Actions don’t always speak louder than words when it comes to selling your home.
In today’s real estate game, with dozens of real estate search engines available to buyers, it’s essential that your home listing makes a solid first impression. If you can’t sell a buyer with your listing’s written description and pictures, forget about them making it to your front door. Want to capture your future buyer’s attention with your words? Make sure your listing description is written with these tips in mind.
Do you want to live in this home….? “Updated kitchen and wood floors throughout.”
Or do you want to live in this home…? “Recently updated gourmet kitchen with granite countertops and top-of-the-line Bosch stainless steel appliances. Herringbone wood floors flow throughout the main level.”
Stick To the Facts
We just told you the more the detail the better, but there is a fine line between words that add value and words that add fluff. Use as much detail as possible, but stick to informative facts. You may think a home has an amazing rooftop deck, but the word “amazing” doesn’t tell prospective buyers why. Try “a 1000 sf private rooftop deck with skyline views”. Now they know.
Location, Location, Location
You can update a home’s interior and exterior, but you can’t pick it up and place it somewhere else. Your listing should highlight the positives about your location, and its proximity to nearby attractions and amenities. This is especially true in a large city like Chicago, where being within walking distance to an El stop, restaurants, shopping, grocery stores, and parks is gold.
We recently sold a charming 2-bed condo in an A++ Lakeview/Lincoln Park location. In fact, it’s location was arguably its biggest selling feature. Our listing description led with, “Prized location on hidden one-way street at the center of everything on the border of Lincoln Park and Lakeview.” The listing ended with, “Despite being on a quiet neighborhood street, here’s what’s about TWO MINUTES from your front door: Trader Joe’s, Mariano’s, Kuma’s, Landmark Theater, Next Door, Walgreens/Walmart Neighborhood Market and too many dining and shopping options to list. A 5m stroll takes you to the lakefront trail or Brown/Purple/Red lines.”
Position It as a “Deal”
As humans, we are programmed to seek out scenarios that provide us with the most value. If your home has something that other homes within the price range don’t, say so! Highlight “bonus” features or more traditional spaces that could be used in several different ways to reinforce the value proposition. If similar properties in the area are selling for more, say so! Call out properties in the same building or neighborhood with similar square footage and bedrooms that sold for more than your asking price. Just remember, the goal of your listing description is to explain why your home is worth the investment, without tipping the scale into “too good to be true” territory.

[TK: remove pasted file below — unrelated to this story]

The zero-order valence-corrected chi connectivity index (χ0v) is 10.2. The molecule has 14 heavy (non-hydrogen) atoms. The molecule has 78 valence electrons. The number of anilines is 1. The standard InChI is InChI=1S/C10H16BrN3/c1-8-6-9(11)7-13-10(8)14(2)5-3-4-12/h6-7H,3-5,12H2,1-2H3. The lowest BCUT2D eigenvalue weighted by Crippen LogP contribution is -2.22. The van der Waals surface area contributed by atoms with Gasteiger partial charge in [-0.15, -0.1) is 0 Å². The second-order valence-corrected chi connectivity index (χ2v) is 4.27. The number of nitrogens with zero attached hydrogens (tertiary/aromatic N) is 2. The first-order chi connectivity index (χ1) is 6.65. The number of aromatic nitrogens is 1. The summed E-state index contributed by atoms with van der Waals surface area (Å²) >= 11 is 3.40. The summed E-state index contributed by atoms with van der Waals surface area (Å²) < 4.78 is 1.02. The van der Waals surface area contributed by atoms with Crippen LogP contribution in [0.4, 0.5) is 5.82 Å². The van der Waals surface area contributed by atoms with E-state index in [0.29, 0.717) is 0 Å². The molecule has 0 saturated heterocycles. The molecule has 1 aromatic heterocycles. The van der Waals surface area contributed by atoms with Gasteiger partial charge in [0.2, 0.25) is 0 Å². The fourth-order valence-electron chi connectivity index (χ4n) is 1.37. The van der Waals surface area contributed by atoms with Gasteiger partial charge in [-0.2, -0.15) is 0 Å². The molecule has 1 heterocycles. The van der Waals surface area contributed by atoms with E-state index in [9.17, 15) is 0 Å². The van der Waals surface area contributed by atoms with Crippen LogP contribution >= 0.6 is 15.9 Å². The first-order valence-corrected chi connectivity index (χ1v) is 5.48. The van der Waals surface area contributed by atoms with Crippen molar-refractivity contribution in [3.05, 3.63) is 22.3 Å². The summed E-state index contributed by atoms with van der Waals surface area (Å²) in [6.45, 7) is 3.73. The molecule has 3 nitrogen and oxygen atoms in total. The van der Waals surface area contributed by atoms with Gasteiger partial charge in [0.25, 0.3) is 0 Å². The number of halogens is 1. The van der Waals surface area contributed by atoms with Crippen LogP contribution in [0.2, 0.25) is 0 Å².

If It Goes Without Saying, Don’t Say It
A picture says a thousand words, so let your photos do the talking. More often than not, prospective buyers will sift through the pictures posted of your home before they read your listing description. If your description kicks off with details they already learned from the photos, their eyes will glaze over and they’ll miss the rest. Open spaces that are flooded with light are appealing, but they are also easy to spot in pictures. Focus your words on features that the pictures don’t show.
Who Doesn’t Like Shiny and New?
Whether it’s a car, clothing, or a home, there’s something fresh and clean about being the first owner of pretty much anything. Be sure to highlight the year renovations and improvements were completed, especially in your kitchen and bathrooms. Words like “updated”, “rehabbed”, or “brand new”, paired with the year of completion, assure buyers that the place isn’t going to fall apart on move-in day.
Don’t have a way with words? No problem! When you list your home with us, we’ll work with you to make sure that your listing description includes everything you want it to say, plus the things you didn’t know it should say.